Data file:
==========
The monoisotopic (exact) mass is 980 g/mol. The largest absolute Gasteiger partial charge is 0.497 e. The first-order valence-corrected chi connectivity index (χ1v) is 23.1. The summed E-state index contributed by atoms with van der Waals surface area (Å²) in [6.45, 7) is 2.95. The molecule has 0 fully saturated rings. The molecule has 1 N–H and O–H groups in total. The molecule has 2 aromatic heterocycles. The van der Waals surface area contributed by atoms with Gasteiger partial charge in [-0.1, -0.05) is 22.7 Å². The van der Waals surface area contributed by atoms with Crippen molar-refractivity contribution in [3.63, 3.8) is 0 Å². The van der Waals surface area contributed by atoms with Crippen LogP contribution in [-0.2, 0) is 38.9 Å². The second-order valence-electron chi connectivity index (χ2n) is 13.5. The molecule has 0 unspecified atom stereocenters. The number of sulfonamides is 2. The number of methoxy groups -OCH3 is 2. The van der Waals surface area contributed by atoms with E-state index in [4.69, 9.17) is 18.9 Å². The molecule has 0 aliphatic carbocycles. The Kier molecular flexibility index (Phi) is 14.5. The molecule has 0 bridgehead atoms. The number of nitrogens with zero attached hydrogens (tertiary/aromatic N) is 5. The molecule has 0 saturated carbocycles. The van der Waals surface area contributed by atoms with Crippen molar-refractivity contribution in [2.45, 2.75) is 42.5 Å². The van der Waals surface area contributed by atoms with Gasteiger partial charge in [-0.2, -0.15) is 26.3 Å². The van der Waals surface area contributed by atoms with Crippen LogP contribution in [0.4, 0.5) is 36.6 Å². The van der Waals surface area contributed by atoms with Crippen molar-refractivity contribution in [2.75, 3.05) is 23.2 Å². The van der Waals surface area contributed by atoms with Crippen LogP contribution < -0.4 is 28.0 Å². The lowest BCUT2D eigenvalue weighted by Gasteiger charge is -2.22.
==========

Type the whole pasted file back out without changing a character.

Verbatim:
The monoisotopic (exact) mass is 980 g/mol. The largest absolute Gasteiger partial charge is 0.497 e. The first-order valence-corrected chi connectivity index (χ1v) is 23.1. The summed E-state index contributed by atoms with van der Waals surface area (Å²) in [6.45, 7) is 2.95. The molecule has 0 fully saturated rings. The molecule has 1 N–H and O–H groups in total. The molecule has 2 aromatic heterocycles. The van der Waals surface area contributed by atoms with Gasteiger partial charge in [-0.1, -0.05) is 22.7 Å². The van der Waals surface area contributed by atoms with Crippen molar-refractivity contribution in [3.63, 3.8) is 0 Å². The van der Waals surface area contributed by atoms with Crippen LogP contribution in [-0.2, 0) is 38.9 Å². The second-order valence-electron chi connectivity index (χ2n) is 13.5. The molecule has 0 unspecified atom stereocenters. The number of sulfonamides is 2. The number of methoxy groups -OCH3 is 2. The van der Waals surface area contributed by atoms with E-state index in [4.69, 9.17) is 18.9 Å². The molecule has 0 aliphatic carbocycles. The Kier molecular flexibility index (Phi) is 14.5. The molecule has 0 bridgehead atoms. The number of nitrogens with zero attached hydrogens (tertiary/aromatic N) is 5. The molecule has 0 saturated carbocycles. The van der Waals surface area contributed by atoms with Crippen molar-refractivity contribution in [2.45, 2.75) is 42.5 Å². The van der Waals surface area contributed by atoms with Gasteiger partial charge in [-0.2, -0.15) is 26.3 Å². The van der Waals surface area contributed by atoms with Crippen LogP contribution in [0.4, 0.5) is 36.6 Å². The van der Waals surface area contributed by atoms with Crippen molar-refractivity contribution in [2.75, 3.05) is 23.2 Å². The van der Waals surface area contributed by atoms with Crippen LogP contribution < -0.4 is 28.0 Å². The lowest BCUT2D eigenvalue weighted by Gasteiger charge is -2.22.